Student exchange fostered the development of cultural competence
The last main category covers the nurses’ experiences of increased cultural understanding following their stay at TICC. Nurse 1 explained the following:
‘I’ve applied it to my work in Norway. Because I often find in hospitals that a lot [of colleagues] don’t understand why people from other cultures like to bring so many relatives with them. So it’s about them having that expectation from their own country in a way. The expectation that they can bring a lot of their family so they can take on some of the work. However, I think that those of us who have that cultural understanding should of course share it with our colleagues. But you’re at least aware that you’re not familiar with the culture. And I think that’s something you’re not aware of if you haven’t been on a cultural exchange like this.’
The nurses said that being in a different culture over a period of time has given them a new understanding of the importance of a person’s culture. They extend this to include people from different environments to themselves, and Nurse 7 describes it as follows:
‘It’s the same kind of thing, you do things in a slightly different way because you grew up in a different environment. I think it’s interesting to see how people think differently. Or how different things can be for me compared to them. Or how different the world looks [to them].’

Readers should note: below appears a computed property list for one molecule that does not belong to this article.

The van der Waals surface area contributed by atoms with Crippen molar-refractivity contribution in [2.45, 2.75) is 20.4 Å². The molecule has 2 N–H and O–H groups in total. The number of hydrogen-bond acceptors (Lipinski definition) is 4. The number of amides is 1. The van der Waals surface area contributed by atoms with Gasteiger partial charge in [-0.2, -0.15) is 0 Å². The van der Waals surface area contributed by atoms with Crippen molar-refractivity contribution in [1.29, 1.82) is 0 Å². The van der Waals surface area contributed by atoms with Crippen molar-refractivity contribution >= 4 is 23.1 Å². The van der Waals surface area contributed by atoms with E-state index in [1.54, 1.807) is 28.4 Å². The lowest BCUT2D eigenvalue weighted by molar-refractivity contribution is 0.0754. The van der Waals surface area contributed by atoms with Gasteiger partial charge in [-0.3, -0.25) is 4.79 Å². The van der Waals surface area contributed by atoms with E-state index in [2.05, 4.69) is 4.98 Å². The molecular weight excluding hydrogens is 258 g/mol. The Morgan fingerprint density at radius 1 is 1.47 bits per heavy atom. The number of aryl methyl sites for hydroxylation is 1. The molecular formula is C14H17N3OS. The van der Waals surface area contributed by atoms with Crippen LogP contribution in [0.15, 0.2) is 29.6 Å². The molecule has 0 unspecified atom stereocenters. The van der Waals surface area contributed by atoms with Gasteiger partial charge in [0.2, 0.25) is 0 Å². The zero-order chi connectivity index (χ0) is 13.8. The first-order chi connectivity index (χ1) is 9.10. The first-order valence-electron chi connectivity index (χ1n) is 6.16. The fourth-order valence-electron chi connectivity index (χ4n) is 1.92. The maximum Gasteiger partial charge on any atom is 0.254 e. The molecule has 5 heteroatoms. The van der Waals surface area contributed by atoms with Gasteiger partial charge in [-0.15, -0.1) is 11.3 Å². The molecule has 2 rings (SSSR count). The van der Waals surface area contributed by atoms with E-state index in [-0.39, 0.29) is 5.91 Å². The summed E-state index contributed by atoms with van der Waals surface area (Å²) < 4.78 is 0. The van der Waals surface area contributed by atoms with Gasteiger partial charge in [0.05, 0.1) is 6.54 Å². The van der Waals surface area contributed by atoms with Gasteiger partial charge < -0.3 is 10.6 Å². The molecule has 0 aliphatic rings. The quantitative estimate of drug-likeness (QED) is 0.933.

The objective of the study was to gain an insight into the experiences of nurses who took part in a 12-week student exchange five years earlier. The nurses emphasised that the variety of encounters they had with people in clinical practice and in daily life in Tanga have had a major impact on their personal and professional development.
Interpersonal encounters are a prerequisite for developing cultural competence (13) because this interaction generates knowledge about other people and cultures, helps to develop skills in assessing the context and deepens the understanding of how culture manifests itself in people’s daily lives.
Being strangers in an unfamiliar culture helped to strengthen the nurses’ development process. The nurses’ experiences in Tanga differed to those from earlier clinical placements in Norway due to the diversity of new situations from daily life and clinical practice, combined with a lack of proficiency in the language of the host country.
Student exchange reinforced personal development
Several nurses emphasised that the student exchange reinforced their already ongoing personal development. The personal development also impacted on their professional development, which may partly be explained by the need to find new ways to mobilise personal and professional resources in their interactions with the people they met in clinical practice.